by Pooja Suresh HollannavarMar 25, 2023
In a wonderfully picturesque town in Belgium, lie a row of quaint townhouses overlooking the Brussel-Scheldt Maritime canal, which splits the Humbeek town in two. Even though they are right on the waterfront, the inhabitants don't get the most out of the location. The traditional layout of houses has the living quarters on the ground floor with high windows protected by curtains for privacy. The result is a disconnect between the view and the outside world.
Sitting in the midst of these townhouses and designed by Studio Farris Architects, is a single family-residence fronted by an exposed brick façade which thrives in its waterfront location. The Antwerp-based architectural firm founded by Italian architect Giuseppe Farris designed the Canal House to make the most of the available space while being respectful of the neighbouring architecture and surrounding gabled roofscape.
Redefining the typical
The studio replaced a pre-existing building with a private residence that maximised the view of the canal as well as blurred the boundaries between the interiors and exteriors while affording ample privacy. In an elegant adaptation designed to extend the potential of the site and redefine the use of the house, the studio reversed the layout.
The living areas have been placed on the upper floor, affording sprawling views of the canal while the sleeping and other private areas are tucked below on the ground floor. Shielding the bedrooms is an entrance courtyard which acts as a buffer between the street and the house while the posterior of the house opens up to a small garden.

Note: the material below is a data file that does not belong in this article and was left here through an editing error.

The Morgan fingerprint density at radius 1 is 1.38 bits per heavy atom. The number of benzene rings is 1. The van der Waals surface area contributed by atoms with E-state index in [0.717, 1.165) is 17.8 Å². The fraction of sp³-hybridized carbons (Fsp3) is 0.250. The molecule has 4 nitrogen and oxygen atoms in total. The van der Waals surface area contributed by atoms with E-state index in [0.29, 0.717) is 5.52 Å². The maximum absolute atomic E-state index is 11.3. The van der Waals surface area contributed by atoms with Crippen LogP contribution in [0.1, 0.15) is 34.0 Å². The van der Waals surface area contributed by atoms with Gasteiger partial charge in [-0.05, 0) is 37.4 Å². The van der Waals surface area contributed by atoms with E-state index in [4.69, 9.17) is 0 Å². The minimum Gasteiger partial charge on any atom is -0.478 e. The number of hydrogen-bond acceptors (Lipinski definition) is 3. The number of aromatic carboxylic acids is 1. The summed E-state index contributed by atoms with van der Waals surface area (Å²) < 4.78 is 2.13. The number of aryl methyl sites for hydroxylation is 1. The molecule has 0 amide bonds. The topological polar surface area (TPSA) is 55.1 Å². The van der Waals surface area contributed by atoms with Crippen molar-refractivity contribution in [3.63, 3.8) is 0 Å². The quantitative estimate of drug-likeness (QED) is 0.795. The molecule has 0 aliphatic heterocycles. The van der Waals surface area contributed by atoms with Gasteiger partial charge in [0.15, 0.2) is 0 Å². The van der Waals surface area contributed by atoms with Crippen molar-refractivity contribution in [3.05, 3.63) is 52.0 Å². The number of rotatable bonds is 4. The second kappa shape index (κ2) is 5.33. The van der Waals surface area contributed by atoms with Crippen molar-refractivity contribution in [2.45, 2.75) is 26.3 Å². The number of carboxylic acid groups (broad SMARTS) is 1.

A staircase accessed from the main door at the entrance courtyard leads to the living area on the upper floor, which opens up to a terrace and the panoramic views. The living room leads into a dining area and finally the kitchen at the rear which overlooks the 'secret' garden in the back. On the ground floor are two bedrooms cloaked in privacy from the filtering front gate and wall; one opens out onto the intimate entrance courtyard while the other overlooks the back garden.
Connecting with the outside world
The reversed layout and two small courtyards work well to bring the outdoors in. The studio further opened up the home by adding the glass-bordered terrace which was created by a purposeful 'cutting' of half of the roof volume. The terrace creates a beautiful sit-out while bringing in light and ventilation.
At the entrance, the idea was to discover this small courtyard once you enter through the filtered gate. A solitary tree set within the pebbled courtyard introduces a feel of the natural world to the home and infuses the space with a sense of warmth. Both the ground floor bedroom and upper floor terrace visually and physically connect with this space. At the rear, the second ground floor bedroom and upper floor kitchen overlook the tiny garden.
There is a consistent relationship purposefully established with the exterior world which reveals a different view with every turn within the home. At the same time, the studio's residential design offers abundant privacy from the road. The interior design, with a palette of light wood, stone and white is accentuated by just the right amount of black with splashes of green in the furniture and frames. The home is minimal, warm and always looking out to the natural world to elevate the design.
Name: Canal House Humbeek
Location: Humbeek, Belgium
Architectural firm: Studio Farris Architects
Schedule: Construction completed in February 2020; finishes and furniture completed in January 2022
Lot size: 89 sqm
Ground floor area: 73 sqm
Upper floor area: 62 sqm
Materials: Façade – white bricks; Windows – black aluminium; ground level flooring – ceramic tiles; upper-level flooring and staircase - wood